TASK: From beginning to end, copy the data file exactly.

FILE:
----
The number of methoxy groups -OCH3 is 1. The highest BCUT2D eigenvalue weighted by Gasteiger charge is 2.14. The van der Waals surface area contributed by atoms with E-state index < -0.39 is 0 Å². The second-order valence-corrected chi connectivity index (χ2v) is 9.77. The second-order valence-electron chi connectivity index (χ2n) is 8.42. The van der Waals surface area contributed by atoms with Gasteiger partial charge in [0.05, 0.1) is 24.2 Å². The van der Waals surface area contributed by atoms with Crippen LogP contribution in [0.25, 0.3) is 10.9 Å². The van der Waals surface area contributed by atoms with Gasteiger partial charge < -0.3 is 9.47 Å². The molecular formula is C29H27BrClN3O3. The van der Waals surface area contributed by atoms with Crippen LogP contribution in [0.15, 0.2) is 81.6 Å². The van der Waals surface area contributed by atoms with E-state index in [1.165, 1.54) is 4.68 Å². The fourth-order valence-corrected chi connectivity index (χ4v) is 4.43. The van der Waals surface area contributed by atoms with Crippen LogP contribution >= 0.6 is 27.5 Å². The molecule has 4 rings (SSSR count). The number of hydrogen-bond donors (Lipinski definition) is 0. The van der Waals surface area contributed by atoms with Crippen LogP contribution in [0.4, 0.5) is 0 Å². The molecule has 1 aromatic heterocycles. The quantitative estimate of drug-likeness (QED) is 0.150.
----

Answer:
The number of methoxy groups -OCH3 is 1. The highest BCUT2D eigenvalue weighted by Gasteiger charge is 2.14. The van der Waals surface area contributed by atoms with E-state index < -0.39 is 0 Å². The second-order valence-corrected chi connectivity index (χ2v) is 9.77. The second-order valence-electron chi connectivity index (χ2n) is 8.42. The van der Waals surface area contributed by atoms with Gasteiger partial charge in [0.05, 0.1) is 24.2 Å². The van der Waals surface area contributed by atoms with Crippen LogP contribution in [0.25, 0.3) is 10.9 Å². The van der Waals surface area contributed by atoms with Gasteiger partial charge < -0.3 is 9.47 Å². The molecular formula is C29H27BrClN3O3. The van der Waals surface area contributed by atoms with Crippen LogP contribution in [0.15, 0.2) is 81.6 Å². The van der Waals surface area contributed by atoms with E-state index in [1.165, 1.54) is 4.68 Å². The fourth-order valence-corrected chi connectivity index (χ4v) is 4.43. The van der Waals surface area contributed by atoms with Crippen LogP contribution >= 0.6 is 27.5 Å². The molecule has 4 rings (SSSR count). The number of hydrogen-bond donors (Lipinski definition) is 0. The van der Waals surface area contributed by atoms with Crippen LogP contribution in [0.4, 0.5) is 0 Å². The molecule has 1 aromatic heterocycles. The quantitative estimate of drug-likeness (QED) is 0.150.